Fairgrounds, an immersive art and technology experience, is in the home stretch: It’s set to open in St. Petersburg’s Warehouse Arts District this spring. Recently, the roster of more than 65 artists whose work will fill the inaugural exhibition in the 15,000-square-foot space was announced in a news release.
Billed as a “choose your own adventure destination,” Fairgrounds combines the work of artists and technologists to create a world “celebrating weird, wacky and wonderful Florida.” It’s housed at the Factory St. Pete, a creative destination home to artists’ studios and local nonprofit organizations, including Keep St. Pete Lit and the Shine Mural Festival.
Last May, Fairgrounds put out an artist’s call for submissions and gave stipends to artists chosen to create work for the project.
“With a name that references traditional Fairgrounds as a place for exhibiting new ideas and recognizing talent, we are excited to be doing just that by collaborating with more than 65 incredible artists and to have commissioned new artwork from them during the COVID-19 pandemic,” Fairgrounds CEO and co-founder Liz Dimmitt said in the release.
The roster includes National Geographic Tampa-based photographer Carlton Ward Jr. and St. Petersburg artists Jabari Reed-Diop (aka iBoms), Nick Davis, Cecilia Lueza and Chad Mize.
“I’m passionate about using my platform to tell Black stories and having my work at Fairgrounds allows me to bring those stories to a large and diverse audience,” Nick Davis said in a statement emailed by the organization. “Fairgrounds’ clever integration of my digital illustrations into their immersive landscape is exciting because it is a new way and context for people to experience my work.”
Tampa artists Macy Higgins, aka Macy Eats Paint, and Emiliano Settecasi collaborated to create an immersive, mixed media installation celebrating strawberries and the culture of the fruit’s production in Tampa Bay.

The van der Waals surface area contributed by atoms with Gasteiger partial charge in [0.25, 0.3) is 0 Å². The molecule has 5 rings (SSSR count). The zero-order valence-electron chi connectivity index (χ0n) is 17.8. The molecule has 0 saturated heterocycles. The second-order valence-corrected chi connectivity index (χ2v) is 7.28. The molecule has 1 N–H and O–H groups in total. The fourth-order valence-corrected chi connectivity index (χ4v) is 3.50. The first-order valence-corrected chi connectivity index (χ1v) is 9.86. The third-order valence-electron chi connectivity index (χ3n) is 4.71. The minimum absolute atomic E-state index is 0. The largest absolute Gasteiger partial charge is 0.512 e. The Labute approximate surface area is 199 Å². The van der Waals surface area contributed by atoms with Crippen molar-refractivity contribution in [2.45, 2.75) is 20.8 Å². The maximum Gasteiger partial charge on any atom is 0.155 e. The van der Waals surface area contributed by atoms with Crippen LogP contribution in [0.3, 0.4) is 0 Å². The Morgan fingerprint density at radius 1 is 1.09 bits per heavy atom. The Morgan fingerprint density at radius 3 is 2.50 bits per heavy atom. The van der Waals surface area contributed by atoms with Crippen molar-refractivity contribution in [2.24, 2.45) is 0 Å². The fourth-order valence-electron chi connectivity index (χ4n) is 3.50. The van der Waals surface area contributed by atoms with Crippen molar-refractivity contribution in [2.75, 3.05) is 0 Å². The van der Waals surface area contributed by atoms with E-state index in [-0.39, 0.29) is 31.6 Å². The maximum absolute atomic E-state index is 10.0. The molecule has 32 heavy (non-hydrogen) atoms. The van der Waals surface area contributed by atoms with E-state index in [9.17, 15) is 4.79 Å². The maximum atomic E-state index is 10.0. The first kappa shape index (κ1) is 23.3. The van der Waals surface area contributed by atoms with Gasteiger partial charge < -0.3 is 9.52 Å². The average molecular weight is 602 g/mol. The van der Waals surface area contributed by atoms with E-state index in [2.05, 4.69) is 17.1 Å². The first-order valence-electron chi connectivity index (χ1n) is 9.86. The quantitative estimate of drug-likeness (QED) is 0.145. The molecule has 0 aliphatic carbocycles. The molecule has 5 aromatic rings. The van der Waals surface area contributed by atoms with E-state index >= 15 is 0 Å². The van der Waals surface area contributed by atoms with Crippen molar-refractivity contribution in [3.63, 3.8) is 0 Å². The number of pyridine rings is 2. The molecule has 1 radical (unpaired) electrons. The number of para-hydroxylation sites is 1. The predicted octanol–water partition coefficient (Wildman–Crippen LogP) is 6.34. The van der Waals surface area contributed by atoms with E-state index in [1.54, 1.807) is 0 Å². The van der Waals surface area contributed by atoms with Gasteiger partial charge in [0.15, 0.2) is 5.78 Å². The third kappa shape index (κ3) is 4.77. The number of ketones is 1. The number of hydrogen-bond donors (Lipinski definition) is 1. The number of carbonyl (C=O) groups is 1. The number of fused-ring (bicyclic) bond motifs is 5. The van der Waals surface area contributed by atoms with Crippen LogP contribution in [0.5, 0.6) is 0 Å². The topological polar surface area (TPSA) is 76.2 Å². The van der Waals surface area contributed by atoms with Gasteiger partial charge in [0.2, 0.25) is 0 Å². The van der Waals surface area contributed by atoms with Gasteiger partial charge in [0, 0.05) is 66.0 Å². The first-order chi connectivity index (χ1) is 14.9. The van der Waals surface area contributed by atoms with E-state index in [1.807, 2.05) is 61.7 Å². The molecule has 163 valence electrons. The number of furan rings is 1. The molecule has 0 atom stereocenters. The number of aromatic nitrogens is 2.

Fairgrounds’ signature installation, Floridarama, features more than 20 artists’ dioramas. Many of them were on display at the Factory St. Pete’s First Look event last month. Participating artists include Calan Ree, John Gascot, Judy Vienneau and Saumitra Chandratreya.
Guests at that event also got a sneak peek of the Lampscape installation consisting of white lamps illuminated with blacklights and Shay Willard’s television network, Kippy and Kappy Network of Happy, that will play on televisions in a motel room installation.
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The release stated that Fairgrounds is a “pioneer” in integrating technology into the experience, with an in-house team of technologists developing new technology to enhance the artworks.
“Creative coding is how Fairgrounds brings stories and artwork to life by orchestrating an ecosystem of lights, projection, sounds, games and interactive electronics,” Mikhail Mansion, Fairgrounds chief creative technology officer and co-founder, said in the release. “By working closely with some of our exhibiting artists we are able to expand their practice and seamlessly blend traditional modes of expression with technology.”
Fairgrounds will continually evolve, with installations and exhibits cycling in and out over time. It will also feature events, workshops and creative education programs.
When the attraction opens, artists will continue to be paid through a profit-sharing model from ticket sales.
For the full roster of artists, visit fairgrounds.art/artists.